While trying to finish up lots of odds and ends before Christmas, I saw one of the most controversial films of the year – Apocalypto. It’s Mel Gibson’s latest blood-soaked opus that finally answers the question – how violent was pre-Conquistador Central America? The answer, at least according to Mel?
Pretty damn violent.
The verdict? Actually, surprisingly positive. While it’s hard to separate Mel Gibson the man from Mel Gibson the filmmaker nowadays, and it’s tempting to call his movie-making a grotesque cross between early Peter Jackson gore-fests and historical revisionism on par with D.W. Griffith (does anyone remember The Passion of the Christ? Of course you do, what with the cat-o-nine-tails whipping and nasty anti-Semitism), Apocalypto is actually worth seeing. It’s actually pretty awesome.
First off, the good. Mel deserves a lot of credit for making a film that features entirely First Nations actors and is almost fanatically obsessed with authenticity. The film looks incredible, right down to the details of the Mayan civilization and the use of ancient Mayan in the film’s dialects. This is cinematic realism at its most intense and visceral; Mel pushes the boundaries so far with this film that you wonder, especially during the scenes in the Mayan capital, if this is as close as you can get to the real thing.
Now, the bad. Mel – hardly a filmmaker known for subtle, nuanced portraits of characters – once again falls into the trap of the black-and-white motif. All the captured villagers, led by Jaguar Paw, are innocents, while the Mayans (in an eerie and obvious nod to today’s decadent, post-Classical America) are evil incarnate, their ways of ritual sacrifice sick, twisted and naive. While a civilization rots, the aristocracy feed off the blood of innocents while the desperate masses, terrified of the future, beg for deliverance on the backs of the dead. Sound vaguely familiar?
Note on the violence part: the film’s not as violent as Braveheart (does anyone remember the battle of Stirling scene? Hello knifes to the eyes!), but be warned. The ritual sacrifice scene is pretty horrendous, although it pales in comparison to the pit of bodies Jaguar Paw ends up falling into (not for the faint of heart).
Overall, it’s worth seeing. Just don’t get too caught up in the violence.
SPORTS CHALLENGE: The Globe’s Stephen Brunt this weekend talked about who’s up for the Lou Marsh Trophy as Canada’s sports athlete of the year. This year, as 2006 comes to an end, has been a great year for Canadian athletes, one of the best in a long time (if not the best ever). And, as the Globe rightly pointed out, there’s no shortage of contenders. The Globe put four principal contenders out there: Cindy Klassen, Steve Nash, Justin Morneau and Joe Thornton.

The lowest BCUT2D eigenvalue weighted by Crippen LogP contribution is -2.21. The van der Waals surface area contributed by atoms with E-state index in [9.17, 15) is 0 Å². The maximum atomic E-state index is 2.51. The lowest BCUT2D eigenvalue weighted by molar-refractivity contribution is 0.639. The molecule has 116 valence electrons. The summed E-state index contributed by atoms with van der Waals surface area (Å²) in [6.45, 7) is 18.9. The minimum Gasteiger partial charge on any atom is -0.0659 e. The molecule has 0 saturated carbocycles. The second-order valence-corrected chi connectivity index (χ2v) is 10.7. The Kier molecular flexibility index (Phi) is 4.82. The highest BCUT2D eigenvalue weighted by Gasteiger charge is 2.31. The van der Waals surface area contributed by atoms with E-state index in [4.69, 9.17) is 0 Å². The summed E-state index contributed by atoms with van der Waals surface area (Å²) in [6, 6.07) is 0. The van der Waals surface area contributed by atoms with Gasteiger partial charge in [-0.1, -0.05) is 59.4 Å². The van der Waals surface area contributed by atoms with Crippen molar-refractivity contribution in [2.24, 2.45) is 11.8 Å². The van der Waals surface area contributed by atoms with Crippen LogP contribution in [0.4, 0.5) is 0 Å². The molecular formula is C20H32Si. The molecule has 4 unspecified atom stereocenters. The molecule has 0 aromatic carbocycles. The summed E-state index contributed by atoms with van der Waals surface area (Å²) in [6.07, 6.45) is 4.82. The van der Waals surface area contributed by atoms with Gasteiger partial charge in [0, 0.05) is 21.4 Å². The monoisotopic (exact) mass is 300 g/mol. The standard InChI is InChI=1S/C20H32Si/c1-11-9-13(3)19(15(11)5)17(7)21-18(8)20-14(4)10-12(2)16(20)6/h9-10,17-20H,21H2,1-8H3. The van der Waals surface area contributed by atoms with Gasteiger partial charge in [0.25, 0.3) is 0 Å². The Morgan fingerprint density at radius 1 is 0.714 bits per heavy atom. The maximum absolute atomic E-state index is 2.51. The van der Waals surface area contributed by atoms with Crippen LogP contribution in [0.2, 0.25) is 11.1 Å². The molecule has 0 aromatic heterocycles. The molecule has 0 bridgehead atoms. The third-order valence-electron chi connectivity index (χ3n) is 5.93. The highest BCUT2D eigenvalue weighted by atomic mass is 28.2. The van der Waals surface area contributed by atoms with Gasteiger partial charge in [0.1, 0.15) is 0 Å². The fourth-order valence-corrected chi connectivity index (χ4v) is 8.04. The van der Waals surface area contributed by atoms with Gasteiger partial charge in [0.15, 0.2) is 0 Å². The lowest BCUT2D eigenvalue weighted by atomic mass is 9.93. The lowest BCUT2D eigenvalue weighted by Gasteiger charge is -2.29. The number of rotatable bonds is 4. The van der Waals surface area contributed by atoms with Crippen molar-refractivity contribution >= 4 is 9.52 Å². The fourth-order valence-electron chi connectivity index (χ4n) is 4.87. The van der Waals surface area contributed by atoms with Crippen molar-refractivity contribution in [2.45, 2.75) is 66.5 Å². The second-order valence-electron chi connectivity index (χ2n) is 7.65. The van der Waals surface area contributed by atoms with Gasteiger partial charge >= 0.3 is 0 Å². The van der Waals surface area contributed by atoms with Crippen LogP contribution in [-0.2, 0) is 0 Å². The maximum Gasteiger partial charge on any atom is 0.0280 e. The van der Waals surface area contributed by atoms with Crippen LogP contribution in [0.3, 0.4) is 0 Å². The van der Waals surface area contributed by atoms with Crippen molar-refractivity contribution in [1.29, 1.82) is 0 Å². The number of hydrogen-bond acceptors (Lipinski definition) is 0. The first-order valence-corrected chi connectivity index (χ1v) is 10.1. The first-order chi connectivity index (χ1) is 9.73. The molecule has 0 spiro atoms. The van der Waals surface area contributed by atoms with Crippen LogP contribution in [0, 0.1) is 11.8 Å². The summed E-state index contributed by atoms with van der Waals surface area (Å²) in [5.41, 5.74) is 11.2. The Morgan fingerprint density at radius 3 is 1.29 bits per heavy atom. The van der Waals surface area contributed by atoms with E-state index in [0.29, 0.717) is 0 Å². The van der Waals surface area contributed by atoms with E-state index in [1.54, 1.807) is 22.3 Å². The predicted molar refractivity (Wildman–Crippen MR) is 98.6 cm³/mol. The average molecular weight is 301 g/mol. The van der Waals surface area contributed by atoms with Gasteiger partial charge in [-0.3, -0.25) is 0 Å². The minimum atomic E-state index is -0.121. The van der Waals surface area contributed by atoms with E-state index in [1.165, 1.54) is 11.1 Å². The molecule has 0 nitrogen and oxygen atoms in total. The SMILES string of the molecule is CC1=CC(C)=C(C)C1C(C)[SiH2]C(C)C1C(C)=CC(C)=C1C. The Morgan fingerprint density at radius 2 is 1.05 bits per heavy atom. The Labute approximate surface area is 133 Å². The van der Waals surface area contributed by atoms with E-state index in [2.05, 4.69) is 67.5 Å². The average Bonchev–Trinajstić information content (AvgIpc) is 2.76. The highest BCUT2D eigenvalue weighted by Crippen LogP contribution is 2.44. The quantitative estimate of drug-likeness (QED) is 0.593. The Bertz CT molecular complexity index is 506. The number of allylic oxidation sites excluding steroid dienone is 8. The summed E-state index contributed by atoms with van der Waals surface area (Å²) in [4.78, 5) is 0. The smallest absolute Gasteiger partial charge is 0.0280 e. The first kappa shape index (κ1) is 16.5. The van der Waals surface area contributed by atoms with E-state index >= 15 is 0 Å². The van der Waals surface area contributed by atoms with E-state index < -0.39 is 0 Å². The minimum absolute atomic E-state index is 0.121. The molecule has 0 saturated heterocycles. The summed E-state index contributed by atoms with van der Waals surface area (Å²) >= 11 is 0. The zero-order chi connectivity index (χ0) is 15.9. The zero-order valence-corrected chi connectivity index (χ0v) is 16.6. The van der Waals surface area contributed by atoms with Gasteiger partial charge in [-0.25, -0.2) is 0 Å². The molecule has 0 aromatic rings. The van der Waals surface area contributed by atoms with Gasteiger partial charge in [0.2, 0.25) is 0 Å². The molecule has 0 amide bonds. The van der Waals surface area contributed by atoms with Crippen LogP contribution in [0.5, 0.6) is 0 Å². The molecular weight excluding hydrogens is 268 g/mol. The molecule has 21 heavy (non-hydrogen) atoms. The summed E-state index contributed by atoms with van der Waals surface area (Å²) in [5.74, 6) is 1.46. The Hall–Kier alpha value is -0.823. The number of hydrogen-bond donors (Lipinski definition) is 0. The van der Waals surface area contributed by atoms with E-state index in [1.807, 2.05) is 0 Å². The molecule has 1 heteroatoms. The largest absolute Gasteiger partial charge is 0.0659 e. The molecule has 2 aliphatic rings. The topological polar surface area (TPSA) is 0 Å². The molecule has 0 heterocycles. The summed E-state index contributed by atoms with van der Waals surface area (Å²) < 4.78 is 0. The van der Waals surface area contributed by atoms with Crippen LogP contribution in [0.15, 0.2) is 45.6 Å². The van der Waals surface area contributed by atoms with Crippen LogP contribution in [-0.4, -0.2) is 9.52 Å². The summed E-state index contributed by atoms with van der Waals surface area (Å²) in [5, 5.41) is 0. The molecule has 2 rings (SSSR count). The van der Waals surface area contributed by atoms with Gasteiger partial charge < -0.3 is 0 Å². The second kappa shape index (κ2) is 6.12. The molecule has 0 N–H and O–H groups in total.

Thornton has no chance in this field in spite of his NHL MVP award and the Art Ross Trophy last year (I mean, Canadian and good at hockey, damn that’s a stretch…). Justin Morneau may have pulled off the American League MVP and had a fantastic year for a small-market squad like the Minnesota Twins (thereby assuring he will likely defect to the Red Sox, or worse, Yankees, in a few years), but he’s not the first Canadian to win a baseball MVP award. No, the two greatest of them all this year were easily Klassen and Nash.
So who’s worthy here of the prize?
On paper, it’s easy to give this to Nash. Two straight MVP awards in the ego-driven, sometimes-insufferable NBA (hey, I live in Toronto, I call it as I see it), a great person and true team player whom has turned the Phoenix Suns into one of the league’s best.
Still, it shouldn’t go to Nash.
Cindy Klassen became Canada’s most successful Olympian ever this year. Winning five medals at Turin was an amazing accomplishment to watch (and believe me, I watched, did I ever, covering the Games was made all the better because of her) and she really was the big feel-good story of the Turin Winter Olympics. She did something remarkable, broke new ground in speed skating and Canadian sport in general and did it all with grace and humility. She deserves this entirely.